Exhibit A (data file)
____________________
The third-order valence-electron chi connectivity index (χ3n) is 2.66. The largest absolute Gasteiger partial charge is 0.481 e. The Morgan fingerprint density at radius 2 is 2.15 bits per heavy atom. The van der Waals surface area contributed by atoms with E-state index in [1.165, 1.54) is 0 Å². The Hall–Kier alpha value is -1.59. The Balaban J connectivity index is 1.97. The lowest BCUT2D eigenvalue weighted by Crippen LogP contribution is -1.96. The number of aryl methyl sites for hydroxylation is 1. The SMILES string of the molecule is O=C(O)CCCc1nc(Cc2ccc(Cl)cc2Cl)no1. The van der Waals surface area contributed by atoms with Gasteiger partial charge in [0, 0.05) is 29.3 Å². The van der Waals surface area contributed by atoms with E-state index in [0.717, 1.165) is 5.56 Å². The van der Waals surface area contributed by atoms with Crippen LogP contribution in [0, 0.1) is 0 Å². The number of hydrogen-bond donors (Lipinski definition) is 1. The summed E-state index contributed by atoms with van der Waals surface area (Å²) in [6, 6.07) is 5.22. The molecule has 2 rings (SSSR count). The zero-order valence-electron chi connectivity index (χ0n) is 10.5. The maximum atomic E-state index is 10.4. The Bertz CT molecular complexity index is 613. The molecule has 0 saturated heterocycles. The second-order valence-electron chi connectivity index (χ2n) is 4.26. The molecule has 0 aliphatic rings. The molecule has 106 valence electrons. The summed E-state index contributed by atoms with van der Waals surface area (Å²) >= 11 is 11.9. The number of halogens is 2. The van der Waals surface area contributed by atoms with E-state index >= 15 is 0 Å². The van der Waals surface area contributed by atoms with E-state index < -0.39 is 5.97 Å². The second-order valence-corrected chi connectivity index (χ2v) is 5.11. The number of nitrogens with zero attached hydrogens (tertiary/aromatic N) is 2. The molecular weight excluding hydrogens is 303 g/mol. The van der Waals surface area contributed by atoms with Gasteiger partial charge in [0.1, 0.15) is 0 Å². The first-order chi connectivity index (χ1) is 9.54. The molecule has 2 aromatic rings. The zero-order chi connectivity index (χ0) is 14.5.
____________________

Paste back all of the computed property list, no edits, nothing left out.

The third-order valence-electron chi connectivity index (χ3n) is 2.66. The largest absolute Gasteiger partial charge is 0.481 e. The Morgan fingerprint density at radius 2 is 2.15 bits per heavy atom. The van der Waals surface area contributed by atoms with E-state index in [1.165, 1.54) is 0 Å². The Hall–Kier alpha value is -1.59. The Balaban J connectivity index is 1.97. The lowest BCUT2D eigenvalue weighted by Crippen LogP contribution is -1.96. The number of aryl methyl sites for hydroxylation is 1. The SMILES string of the molecule is O=C(O)CCCc1nc(Cc2ccc(Cl)cc2Cl)no1. The van der Waals surface area contributed by atoms with Gasteiger partial charge in [0, 0.05) is 29.3 Å². The van der Waals surface area contributed by atoms with E-state index in [0.717, 1.165) is 5.56 Å². The van der Waals surface area contributed by atoms with Crippen LogP contribution in [0, 0.1) is 0 Å². The number of hydrogen-bond donors (Lipinski definition) is 1. The summed E-state index contributed by atoms with van der Waals surface area (Å²) in [6, 6.07) is 5.22. The molecule has 2 rings (SSSR count). The zero-order valence-electron chi connectivity index (χ0n) is 10.5. The maximum atomic E-state index is 10.4. The Bertz CT molecular complexity index is 613. The molecule has 0 saturated heterocycles. The second-order valence-electron chi connectivity index (χ2n) is 4.26. The molecule has 0 aliphatic rings. The molecule has 106 valence electrons. The summed E-state index contributed by atoms with van der Waals surface area (Å²) >= 11 is 11.9. The number of halogens is 2. The van der Waals surface area contributed by atoms with E-state index >= 15 is 0 Å². The van der Waals surface area contributed by atoms with E-state index < -0.39 is 5.97 Å². The second-order valence-corrected chi connectivity index (χ2v) is 5.11. The number of nitrogens with zero attached hydrogens (tertiary/aromatic N) is 2. The molecular weight excluding hydrogens is 303 g/mol. The van der Waals surface area contributed by atoms with Gasteiger partial charge in [0.1, 0.15) is 0 Å². The first-order chi connectivity index (χ1) is 9.54. The molecule has 2 aromatic rings. The zero-order chi connectivity index (χ0) is 14.5.